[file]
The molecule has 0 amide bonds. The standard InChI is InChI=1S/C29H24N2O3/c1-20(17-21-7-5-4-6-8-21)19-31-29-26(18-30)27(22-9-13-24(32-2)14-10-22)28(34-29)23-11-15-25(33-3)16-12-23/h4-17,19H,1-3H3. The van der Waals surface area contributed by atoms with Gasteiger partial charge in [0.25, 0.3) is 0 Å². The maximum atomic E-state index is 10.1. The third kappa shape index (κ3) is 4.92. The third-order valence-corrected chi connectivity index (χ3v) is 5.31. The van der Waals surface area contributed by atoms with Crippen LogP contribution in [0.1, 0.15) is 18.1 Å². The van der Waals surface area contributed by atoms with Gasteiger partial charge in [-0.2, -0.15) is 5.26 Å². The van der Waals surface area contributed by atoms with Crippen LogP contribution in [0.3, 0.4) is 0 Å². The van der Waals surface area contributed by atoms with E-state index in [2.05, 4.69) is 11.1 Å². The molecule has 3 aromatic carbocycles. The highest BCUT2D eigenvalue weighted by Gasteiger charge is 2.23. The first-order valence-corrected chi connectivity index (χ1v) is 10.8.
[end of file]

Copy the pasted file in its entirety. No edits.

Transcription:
The molecule has 0 amide bonds. The standard InChI is InChI=1S/C29H24N2O3/c1-20(17-21-7-5-4-6-8-21)19-31-29-26(18-30)27(22-9-13-24(32-2)14-10-22)28(34-29)23-11-15-25(33-3)16-12-23/h4-17,19H,1-3H3. The van der Waals surface area contributed by atoms with Gasteiger partial charge in [0.25, 0.3) is 0 Å². The maximum atomic E-state index is 10.1. The third kappa shape index (κ3) is 4.92. The third-order valence-corrected chi connectivity index (χ3v) is 5.31. The van der Waals surface area contributed by atoms with Crippen LogP contribution in [0.1, 0.15) is 18.1 Å². The van der Waals surface area contributed by atoms with Gasteiger partial charge in [-0.2, -0.15) is 5.26 Å². The van der Waals surface area contributed by atoms with Crippen LogP contribution in [0.3, 0.4) is 0 Å². The van der Waals surface area contributed by atoms with E-state index in [2.05, 4.69) is 11.1 Å². The molecule has 3 aromatic carbocycles. The highest BCUT2D eigenvalue weighted by Gasteiger charge is 2.23. The first-order valence-corrected chi connectivity index (χ1v) is 10.8.